During the weekend, President Donald Trump issued an executive order temporarily banning refugees and immigrants from seven Middle Eastern countries.
The order stranded some travelers, including some Tennessee residents. It sparked protests locally, in Washington, and around the country.
Williamson’s state legislators Monday evening said they see no problem with it, despite the protests and criticism from the left.
The immigration order bars the entrance to the country and suspension of refugee immigration for the next four months from Iraq, Syria, Sudan, Iran, Somalia, Libya and Yemen.
Lined up inside the Tennessee State Capitol on Monday night, hundreds stood outside the House chambers. While there for Gov. Bill Haslam’s State of the State address, protesters chanted about numerous issues affecting Tennessee and the nation.
Some held signs protesting the ban on refugees, while others opposed the campaign promise of a wall constructed between Mexico and the United States.
— Emily R. West (@emwest22) January 31, 2017
Here is what each individual lawmaker said concerning Trump’s immigration executive order.
Rep. Charles Sargent (R-Franklin)
“I haven’t heard anything from constituents about it. I wish people would tell the true numbers. Only 108 or 109 people were detained or questioned out of the 350,000 people that flew that day. Anyone with a green card was let through, and other people were questioned.
“I think we need to get our facts straight. People are making a bigger deal about this. We have open borders. The president didn’t pick these seven countries out, another president did. He didn’t do it. They don’t want to report that.”
Rep. Glen Casada (R-Thompson’s Station)
“I’ve not really had any calls from constituents, and I think there is a misunderstanding of what he’s done. He’s simply said for the moment, short term put a vetting process in place. The FBI admits it. Homeland Security admits it. The vetting system we have now is poor, and we are letting terrorists into our country as we speak.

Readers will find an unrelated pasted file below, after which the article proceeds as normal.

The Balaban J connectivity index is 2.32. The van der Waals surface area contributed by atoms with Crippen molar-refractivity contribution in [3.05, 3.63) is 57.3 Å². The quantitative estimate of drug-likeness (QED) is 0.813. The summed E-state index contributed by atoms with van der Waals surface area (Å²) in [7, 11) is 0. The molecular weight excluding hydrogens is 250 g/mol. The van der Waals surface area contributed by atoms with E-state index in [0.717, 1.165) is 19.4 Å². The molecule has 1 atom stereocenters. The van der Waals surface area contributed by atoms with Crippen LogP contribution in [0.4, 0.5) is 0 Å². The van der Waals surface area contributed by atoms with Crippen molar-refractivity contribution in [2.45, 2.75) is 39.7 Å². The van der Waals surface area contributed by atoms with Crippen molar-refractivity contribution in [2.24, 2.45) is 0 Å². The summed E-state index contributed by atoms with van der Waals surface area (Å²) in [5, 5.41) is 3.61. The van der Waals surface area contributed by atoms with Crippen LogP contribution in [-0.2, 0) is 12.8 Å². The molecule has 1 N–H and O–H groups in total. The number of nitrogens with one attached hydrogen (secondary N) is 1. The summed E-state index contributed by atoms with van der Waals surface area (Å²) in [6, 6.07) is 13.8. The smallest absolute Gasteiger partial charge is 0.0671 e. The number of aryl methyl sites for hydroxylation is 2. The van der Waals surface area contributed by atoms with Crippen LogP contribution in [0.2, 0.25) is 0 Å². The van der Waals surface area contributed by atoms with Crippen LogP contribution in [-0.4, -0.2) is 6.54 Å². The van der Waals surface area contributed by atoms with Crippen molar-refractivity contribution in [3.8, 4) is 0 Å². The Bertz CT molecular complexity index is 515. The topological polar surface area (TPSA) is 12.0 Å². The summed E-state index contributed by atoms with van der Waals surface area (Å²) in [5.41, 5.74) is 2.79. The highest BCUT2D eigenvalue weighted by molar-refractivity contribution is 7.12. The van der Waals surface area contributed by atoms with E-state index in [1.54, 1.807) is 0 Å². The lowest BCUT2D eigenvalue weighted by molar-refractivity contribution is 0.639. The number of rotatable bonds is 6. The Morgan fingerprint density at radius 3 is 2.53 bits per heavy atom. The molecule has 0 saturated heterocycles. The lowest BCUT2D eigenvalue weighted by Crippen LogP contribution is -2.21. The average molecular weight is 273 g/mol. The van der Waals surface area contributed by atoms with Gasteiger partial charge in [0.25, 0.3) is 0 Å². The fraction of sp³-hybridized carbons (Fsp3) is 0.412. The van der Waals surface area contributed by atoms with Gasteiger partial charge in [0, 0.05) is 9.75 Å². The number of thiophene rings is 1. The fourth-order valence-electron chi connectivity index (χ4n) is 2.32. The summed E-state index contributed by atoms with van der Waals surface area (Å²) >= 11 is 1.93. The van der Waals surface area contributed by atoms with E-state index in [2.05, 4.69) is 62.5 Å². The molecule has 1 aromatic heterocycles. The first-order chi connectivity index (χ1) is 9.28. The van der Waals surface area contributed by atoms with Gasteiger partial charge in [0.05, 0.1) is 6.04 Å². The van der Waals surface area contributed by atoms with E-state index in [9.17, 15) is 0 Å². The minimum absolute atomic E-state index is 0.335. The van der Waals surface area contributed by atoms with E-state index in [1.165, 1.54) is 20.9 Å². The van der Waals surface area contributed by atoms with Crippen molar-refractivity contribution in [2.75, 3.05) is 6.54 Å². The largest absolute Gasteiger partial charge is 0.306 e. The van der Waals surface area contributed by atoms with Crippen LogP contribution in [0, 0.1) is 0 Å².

“The president – protecting the citizens – is simply saying we are going to stop letting people in from these countries that we think are terrorist countries. We need to vet these people and let those in that we want as American citizens and keep the terrorists out. It’s a good move on his part.”
Sen. Jack Johnson (R-Franklin)
“I’ve heard largely overwhelming support from my district for what President Trump did. It’s a federal issue. I am supportive of what the president did.
“The president put a temporary stop from immigration from seven countries that are dominated by terrorist regimes. People who want to come here lawfully and legally to work can. What he’s doing is what he said he was going to do in his campaign, and that’s to institute a more thorough vetting process. That’s reasonable. I think the overreacting from the far left is misguided.”
Rep. Sam Whitson (R-Franklin) was unavailable for comment.